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Lance Armstrong looks to block doping charges with lawsuit

July 09, 2012|By Chuck Schilken

Lance Armstrong filed a federal lawsuit Monday in an attempt to block charges by the U.S. Anti-Doping Agency that he used performance-enhancing drugs during his record-setting cycling career.

The seven-time Tour de France champion is asking the court to issue an injunction before his Saturday deadline for formally challenging the USADA's arbitration process or accepting sanctions that could include a lifetime ban from cycling and being stripped of his Tour victories.

The lawsuit claims that the USADA rules violate the constitutional right to a fair trial, and that Chief Executive Travis Tygart, who was named a co-defendant in the lawsuit, is waging a personal vendetta against Armstrong, who has consistently claimed his innocence.

The suit also calls the USADA process a "kangaroo court," saying it is "not a fair process and truth is not its goal.”

Tygart said in a statement Monday that Armstong's case is "aimed at concealing the truth."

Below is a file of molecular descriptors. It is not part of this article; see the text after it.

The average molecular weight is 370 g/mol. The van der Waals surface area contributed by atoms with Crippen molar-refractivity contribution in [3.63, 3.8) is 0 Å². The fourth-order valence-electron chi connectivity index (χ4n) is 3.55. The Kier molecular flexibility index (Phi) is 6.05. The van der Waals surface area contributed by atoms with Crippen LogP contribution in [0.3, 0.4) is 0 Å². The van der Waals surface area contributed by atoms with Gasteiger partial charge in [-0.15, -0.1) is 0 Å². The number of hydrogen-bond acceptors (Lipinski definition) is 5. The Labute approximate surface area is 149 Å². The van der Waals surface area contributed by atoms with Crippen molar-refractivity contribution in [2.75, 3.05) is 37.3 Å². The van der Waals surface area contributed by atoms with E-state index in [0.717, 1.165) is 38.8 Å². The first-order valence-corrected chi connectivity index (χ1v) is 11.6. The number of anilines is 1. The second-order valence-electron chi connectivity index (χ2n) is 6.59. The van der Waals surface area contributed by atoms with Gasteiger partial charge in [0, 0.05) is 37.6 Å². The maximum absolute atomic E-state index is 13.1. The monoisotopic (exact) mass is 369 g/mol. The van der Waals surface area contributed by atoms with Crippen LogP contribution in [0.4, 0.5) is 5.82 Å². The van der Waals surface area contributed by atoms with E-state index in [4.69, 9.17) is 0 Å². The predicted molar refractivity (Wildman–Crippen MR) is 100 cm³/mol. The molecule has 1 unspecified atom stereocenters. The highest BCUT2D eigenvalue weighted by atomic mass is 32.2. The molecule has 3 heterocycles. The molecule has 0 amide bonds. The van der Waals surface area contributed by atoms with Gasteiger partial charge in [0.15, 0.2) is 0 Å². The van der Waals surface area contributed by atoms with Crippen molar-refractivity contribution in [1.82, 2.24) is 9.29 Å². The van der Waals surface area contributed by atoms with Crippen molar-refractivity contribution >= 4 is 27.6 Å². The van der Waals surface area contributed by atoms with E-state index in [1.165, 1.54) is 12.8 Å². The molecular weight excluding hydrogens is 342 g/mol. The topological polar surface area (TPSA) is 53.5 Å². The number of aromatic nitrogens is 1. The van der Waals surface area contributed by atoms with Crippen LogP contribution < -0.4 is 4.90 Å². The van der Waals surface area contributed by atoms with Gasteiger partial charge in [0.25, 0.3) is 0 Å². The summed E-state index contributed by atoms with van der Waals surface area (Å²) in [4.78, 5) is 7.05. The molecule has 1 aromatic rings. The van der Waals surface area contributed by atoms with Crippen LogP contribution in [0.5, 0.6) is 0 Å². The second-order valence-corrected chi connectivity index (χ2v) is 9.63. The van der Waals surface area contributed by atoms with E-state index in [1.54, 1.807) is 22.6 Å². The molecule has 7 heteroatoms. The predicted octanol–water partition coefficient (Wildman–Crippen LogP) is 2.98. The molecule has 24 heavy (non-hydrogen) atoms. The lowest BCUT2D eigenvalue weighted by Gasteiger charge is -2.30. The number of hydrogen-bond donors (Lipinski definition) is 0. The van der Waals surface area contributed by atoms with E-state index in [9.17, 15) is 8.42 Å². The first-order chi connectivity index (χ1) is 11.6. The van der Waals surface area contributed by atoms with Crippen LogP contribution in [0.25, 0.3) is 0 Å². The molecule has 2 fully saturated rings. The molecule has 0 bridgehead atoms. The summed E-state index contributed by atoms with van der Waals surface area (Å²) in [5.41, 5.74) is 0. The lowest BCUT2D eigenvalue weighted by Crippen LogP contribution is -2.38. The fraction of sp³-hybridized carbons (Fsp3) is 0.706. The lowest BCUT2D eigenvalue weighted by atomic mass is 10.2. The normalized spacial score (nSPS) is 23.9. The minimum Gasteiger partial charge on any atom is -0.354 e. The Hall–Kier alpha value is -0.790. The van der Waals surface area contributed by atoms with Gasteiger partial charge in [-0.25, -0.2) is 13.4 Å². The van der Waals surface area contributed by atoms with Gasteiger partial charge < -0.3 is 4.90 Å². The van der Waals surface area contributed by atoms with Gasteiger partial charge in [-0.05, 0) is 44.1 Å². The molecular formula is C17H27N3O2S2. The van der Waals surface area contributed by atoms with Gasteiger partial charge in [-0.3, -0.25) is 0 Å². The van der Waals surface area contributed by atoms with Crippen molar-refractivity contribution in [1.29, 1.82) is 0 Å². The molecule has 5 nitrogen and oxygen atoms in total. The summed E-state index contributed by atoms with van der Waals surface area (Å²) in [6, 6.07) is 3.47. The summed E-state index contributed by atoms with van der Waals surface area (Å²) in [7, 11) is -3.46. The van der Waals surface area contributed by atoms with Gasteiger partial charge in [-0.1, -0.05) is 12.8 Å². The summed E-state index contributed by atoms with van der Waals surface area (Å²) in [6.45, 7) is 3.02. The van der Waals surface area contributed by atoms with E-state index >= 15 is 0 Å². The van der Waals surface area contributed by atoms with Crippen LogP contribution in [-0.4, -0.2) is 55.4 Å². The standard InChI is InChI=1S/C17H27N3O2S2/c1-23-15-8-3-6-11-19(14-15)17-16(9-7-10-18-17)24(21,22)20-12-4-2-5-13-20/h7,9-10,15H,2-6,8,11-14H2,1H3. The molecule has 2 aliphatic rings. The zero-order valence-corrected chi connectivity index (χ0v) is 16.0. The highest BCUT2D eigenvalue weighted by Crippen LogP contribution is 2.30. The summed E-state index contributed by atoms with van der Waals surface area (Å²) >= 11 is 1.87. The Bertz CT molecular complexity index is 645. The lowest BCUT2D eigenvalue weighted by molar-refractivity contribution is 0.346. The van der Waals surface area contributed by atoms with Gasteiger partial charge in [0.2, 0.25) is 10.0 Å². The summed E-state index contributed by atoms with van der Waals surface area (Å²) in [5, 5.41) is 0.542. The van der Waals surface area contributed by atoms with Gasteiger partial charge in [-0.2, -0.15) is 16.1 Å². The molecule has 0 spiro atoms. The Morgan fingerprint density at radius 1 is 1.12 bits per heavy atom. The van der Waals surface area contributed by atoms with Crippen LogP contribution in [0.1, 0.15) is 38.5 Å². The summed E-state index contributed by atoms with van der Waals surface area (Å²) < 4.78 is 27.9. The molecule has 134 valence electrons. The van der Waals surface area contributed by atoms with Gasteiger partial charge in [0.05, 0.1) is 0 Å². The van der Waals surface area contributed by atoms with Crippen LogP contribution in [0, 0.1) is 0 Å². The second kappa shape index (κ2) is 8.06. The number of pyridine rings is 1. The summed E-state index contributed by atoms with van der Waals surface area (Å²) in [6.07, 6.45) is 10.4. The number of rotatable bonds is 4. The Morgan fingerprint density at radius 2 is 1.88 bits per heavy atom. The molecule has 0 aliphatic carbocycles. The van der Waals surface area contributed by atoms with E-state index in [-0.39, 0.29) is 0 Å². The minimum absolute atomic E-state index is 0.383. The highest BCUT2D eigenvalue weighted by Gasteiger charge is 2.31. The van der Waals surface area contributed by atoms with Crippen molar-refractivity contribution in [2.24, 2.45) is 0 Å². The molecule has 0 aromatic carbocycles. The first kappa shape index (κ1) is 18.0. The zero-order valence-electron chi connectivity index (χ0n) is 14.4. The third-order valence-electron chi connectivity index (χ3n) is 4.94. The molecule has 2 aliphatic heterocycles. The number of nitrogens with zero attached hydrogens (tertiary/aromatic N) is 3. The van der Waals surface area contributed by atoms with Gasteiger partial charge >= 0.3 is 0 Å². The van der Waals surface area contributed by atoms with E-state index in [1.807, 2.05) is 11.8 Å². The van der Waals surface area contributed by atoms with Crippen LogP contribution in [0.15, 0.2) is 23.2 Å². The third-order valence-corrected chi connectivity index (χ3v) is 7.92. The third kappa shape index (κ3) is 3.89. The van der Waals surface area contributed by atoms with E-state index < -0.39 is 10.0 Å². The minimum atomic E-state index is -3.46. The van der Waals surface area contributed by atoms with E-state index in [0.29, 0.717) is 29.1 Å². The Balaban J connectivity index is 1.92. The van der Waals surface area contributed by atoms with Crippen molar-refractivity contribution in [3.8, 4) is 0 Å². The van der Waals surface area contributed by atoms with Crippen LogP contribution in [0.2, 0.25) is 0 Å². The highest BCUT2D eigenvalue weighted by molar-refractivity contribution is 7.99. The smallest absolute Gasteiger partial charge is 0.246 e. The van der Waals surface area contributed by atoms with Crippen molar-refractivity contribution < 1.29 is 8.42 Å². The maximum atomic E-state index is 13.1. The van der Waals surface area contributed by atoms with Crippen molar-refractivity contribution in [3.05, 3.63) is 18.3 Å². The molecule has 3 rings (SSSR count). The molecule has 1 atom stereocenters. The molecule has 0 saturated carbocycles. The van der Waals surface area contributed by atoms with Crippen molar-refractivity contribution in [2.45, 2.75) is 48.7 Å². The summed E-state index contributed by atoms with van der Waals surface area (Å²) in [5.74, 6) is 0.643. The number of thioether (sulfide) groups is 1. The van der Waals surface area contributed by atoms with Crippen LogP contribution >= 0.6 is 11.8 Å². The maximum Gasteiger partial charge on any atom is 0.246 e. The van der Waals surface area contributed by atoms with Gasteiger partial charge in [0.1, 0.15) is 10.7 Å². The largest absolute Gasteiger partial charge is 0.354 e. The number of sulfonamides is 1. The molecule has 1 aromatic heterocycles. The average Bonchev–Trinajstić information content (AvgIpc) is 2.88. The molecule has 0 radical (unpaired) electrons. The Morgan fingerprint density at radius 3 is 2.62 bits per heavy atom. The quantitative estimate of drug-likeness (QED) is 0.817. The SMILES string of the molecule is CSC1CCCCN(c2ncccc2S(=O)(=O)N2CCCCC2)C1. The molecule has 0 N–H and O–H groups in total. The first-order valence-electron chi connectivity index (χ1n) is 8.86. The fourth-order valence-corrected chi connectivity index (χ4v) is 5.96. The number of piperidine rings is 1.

"USADA was built by athletes on the principles of fairness and integrity," Tygart said. "We are confident the courts will continue to uphold the established rules which provide full constitutional due process and are designed to protect the rights of clean athletes and the integrity of sport."

The USADA formally charged Armstrong in June with taking PEDs and participating in a vast doping conspiracy on his Tour-winning teams. The agency says it has up to 10 former teammates and associates willing to testify against him, along with blood samples from 2009-10 that are "fully consistent" with doping.

A two-year federal criminal investigation into doping allegations against Armstrong ended in February with no charges being filed against him.

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The Associated Press contributed to this report.

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